As a young female artist, she is responding to issues that affect her
Process for Making Art and Most Important Works
Perry’s work reflects on the relationship between appearance and the physical and social constraints that determine identity. She responds to identified pressures and stereotypes through a gendered and cultural lens. Gender, sexuality, feminism, social etiquette are themes that come up in her work a lot. In short, she’s a young woman responding to issues that affect her. Speaking of the process itself, Perry draws, take photos and make things out of clay on a daily basis. All of these activities are about exploration of form and materials. They also provide her with time for concentrated yet casual thinking where ideas can come to her. Phenomena like contemporary culture, social situations, human interaction, social media, or the internet, tend to inspire her. A lot of notes and a lot of lists are created as she reads about gender and feminism. She draws sketches and thinks about how to create situations which could evoke the feelings she wants her audience to have. The artist tends to have an idea for a work when she recruits a team to work with. In fact, she has established a team of around half a dozen women who she often works with. After introducing the idea to them, they discuss it. Through the process, she talks to the performers a lot, creating an element of improvisation where each individual affects her work by interpreting her instructions. Perry felt like she was doing something worth when she began creating objects that referenced the human form and/or human condition, sculptures which recorded a trace, a human essence.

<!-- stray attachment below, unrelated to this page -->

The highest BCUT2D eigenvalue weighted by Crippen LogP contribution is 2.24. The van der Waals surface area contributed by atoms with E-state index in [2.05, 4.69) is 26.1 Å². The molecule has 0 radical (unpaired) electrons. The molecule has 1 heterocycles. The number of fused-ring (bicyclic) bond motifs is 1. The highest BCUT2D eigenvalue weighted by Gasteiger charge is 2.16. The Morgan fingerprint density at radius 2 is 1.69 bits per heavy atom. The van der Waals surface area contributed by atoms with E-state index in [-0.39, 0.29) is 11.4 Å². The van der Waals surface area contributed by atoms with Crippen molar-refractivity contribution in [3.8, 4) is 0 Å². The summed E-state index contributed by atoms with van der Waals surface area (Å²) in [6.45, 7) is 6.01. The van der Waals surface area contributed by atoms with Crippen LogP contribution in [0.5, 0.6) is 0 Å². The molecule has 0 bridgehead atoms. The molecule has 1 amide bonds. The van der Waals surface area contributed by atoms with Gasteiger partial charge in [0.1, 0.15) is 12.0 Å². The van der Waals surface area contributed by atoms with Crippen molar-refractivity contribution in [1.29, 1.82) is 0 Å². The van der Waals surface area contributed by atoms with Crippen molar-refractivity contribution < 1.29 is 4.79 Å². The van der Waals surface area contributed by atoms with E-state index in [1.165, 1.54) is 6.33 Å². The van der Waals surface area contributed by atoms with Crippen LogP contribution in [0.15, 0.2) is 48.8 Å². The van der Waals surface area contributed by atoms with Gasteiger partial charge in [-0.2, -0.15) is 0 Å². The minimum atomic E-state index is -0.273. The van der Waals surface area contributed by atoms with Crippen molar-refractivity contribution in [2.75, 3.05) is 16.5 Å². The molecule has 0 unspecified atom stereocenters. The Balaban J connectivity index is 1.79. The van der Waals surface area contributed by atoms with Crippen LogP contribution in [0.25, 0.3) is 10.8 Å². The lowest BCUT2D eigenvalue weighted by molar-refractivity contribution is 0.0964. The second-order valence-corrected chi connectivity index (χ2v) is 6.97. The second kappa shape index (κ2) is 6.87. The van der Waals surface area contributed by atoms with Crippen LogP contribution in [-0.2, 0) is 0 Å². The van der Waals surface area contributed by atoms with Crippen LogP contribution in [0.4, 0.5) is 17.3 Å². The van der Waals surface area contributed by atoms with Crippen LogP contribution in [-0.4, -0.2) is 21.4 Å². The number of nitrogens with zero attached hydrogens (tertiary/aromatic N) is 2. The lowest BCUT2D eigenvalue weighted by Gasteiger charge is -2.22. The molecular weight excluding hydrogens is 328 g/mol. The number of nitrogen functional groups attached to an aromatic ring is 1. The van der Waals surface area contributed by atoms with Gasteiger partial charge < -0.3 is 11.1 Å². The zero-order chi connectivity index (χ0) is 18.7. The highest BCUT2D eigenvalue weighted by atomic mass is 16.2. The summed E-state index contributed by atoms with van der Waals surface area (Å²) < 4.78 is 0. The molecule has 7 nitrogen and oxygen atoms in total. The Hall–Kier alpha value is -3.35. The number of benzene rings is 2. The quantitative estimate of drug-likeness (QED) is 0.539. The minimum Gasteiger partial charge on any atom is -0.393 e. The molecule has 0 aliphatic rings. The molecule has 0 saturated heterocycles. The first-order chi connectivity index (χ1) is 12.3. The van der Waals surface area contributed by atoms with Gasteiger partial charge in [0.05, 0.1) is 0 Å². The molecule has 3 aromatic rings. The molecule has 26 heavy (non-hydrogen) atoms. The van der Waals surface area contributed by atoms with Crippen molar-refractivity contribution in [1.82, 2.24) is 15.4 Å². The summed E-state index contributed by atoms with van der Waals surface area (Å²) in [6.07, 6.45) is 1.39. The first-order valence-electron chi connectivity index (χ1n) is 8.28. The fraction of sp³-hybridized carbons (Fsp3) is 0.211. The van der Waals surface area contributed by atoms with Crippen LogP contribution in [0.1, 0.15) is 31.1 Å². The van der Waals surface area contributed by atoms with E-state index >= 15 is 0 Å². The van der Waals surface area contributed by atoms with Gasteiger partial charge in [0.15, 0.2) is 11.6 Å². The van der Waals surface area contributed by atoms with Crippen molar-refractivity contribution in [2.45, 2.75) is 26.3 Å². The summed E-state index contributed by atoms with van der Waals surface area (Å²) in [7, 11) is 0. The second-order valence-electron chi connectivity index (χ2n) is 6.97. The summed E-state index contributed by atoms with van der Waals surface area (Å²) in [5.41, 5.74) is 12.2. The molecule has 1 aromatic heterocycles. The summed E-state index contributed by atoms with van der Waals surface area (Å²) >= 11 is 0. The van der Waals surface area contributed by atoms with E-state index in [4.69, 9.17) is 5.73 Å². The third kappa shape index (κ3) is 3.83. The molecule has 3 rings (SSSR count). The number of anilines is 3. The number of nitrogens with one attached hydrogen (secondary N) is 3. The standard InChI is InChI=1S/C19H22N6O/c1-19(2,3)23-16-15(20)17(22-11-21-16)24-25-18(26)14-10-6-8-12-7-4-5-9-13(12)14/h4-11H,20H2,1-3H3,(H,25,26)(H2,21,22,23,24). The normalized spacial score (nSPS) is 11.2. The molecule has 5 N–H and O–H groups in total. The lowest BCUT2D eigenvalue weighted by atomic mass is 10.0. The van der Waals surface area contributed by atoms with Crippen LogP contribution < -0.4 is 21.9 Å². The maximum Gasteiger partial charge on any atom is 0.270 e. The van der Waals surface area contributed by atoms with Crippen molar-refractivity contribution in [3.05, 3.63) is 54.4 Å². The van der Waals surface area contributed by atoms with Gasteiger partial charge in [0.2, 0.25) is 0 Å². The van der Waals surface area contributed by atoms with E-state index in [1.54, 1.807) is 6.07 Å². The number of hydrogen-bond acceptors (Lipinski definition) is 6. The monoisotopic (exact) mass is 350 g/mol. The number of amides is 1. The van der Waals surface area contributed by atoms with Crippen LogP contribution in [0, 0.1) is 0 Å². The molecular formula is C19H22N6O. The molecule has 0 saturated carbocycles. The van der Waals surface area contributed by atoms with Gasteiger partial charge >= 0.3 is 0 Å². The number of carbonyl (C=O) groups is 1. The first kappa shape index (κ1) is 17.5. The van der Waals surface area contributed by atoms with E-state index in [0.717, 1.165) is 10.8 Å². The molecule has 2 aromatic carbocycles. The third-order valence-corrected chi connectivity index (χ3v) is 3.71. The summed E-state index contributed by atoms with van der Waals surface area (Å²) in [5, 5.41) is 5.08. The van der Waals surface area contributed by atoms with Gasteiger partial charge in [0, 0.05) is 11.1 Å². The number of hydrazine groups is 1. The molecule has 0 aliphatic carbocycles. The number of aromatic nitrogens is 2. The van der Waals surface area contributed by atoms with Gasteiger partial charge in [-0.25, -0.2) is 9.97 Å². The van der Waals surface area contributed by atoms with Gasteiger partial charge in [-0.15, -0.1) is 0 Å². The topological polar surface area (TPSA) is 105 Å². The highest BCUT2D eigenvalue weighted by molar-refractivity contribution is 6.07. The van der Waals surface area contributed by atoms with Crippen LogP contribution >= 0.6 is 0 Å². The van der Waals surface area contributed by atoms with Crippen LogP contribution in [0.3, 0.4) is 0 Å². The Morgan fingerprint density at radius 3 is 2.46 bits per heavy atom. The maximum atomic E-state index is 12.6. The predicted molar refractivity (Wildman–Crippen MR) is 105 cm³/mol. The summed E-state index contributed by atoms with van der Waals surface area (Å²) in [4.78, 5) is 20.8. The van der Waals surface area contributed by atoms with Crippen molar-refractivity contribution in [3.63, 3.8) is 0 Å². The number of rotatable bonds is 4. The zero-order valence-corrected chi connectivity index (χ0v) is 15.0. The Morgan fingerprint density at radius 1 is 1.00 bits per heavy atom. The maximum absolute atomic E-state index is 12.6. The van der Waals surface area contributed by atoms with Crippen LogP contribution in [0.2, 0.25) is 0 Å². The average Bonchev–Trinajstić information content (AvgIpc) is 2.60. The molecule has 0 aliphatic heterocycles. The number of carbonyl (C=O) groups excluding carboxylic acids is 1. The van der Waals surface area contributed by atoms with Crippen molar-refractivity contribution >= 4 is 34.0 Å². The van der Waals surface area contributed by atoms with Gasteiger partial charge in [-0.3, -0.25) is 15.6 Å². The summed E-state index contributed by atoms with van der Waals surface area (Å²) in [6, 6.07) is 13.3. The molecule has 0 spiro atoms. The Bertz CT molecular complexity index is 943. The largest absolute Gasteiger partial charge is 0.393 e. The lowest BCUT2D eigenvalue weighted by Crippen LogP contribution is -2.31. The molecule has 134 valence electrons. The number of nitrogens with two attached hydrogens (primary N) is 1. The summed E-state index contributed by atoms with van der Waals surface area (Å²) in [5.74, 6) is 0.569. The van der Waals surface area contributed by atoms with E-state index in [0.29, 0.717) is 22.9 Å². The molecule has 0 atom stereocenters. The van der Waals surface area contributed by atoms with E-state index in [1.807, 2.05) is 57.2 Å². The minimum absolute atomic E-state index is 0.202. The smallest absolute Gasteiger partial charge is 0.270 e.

For example, breath in balloons hung at head height (Untitled, 2013), or a cast of her breasts left like a pebble on the beach (Boob Rock, 2012). She then started editing her own body and turning it into a sculpture. She documented these human sculptures with photos and then performed the sculpture live. Bodina, 2012 was her first performance. The artist explored exhibiting sculpture which required the audience to touch and even created an installation which encouraged one to “have alone time” with the sculpture (Amenity, 2012); the audience’s interactions and responses, physically and emotionally, began to take center stage. This was followed by more performance/ installation work: sometimes environments are built to house the performance which is usually fairly static (e.g. Tea-se, 2014 and Hooker, 2015), and sometimes simple props facilitate brief interactions/ situations (E.g. Awkward Ladder, 2014). Showing people other real people, often doing fairly mundane activities or statically positioned in an unusual way, created a potency which she was very drawn too. When asked to point out important works, Perry said the Tea-se was significant because it was the first durational performance installation she had made. It taught her to work with a large group of people and how to manage an artwork which needed a lot of organization. Woman with salad, 2016 is also significant to her, as it feels like a feminist manifesto. It is the first exhibitions where the work was primarily and exclusively the actions of human beings.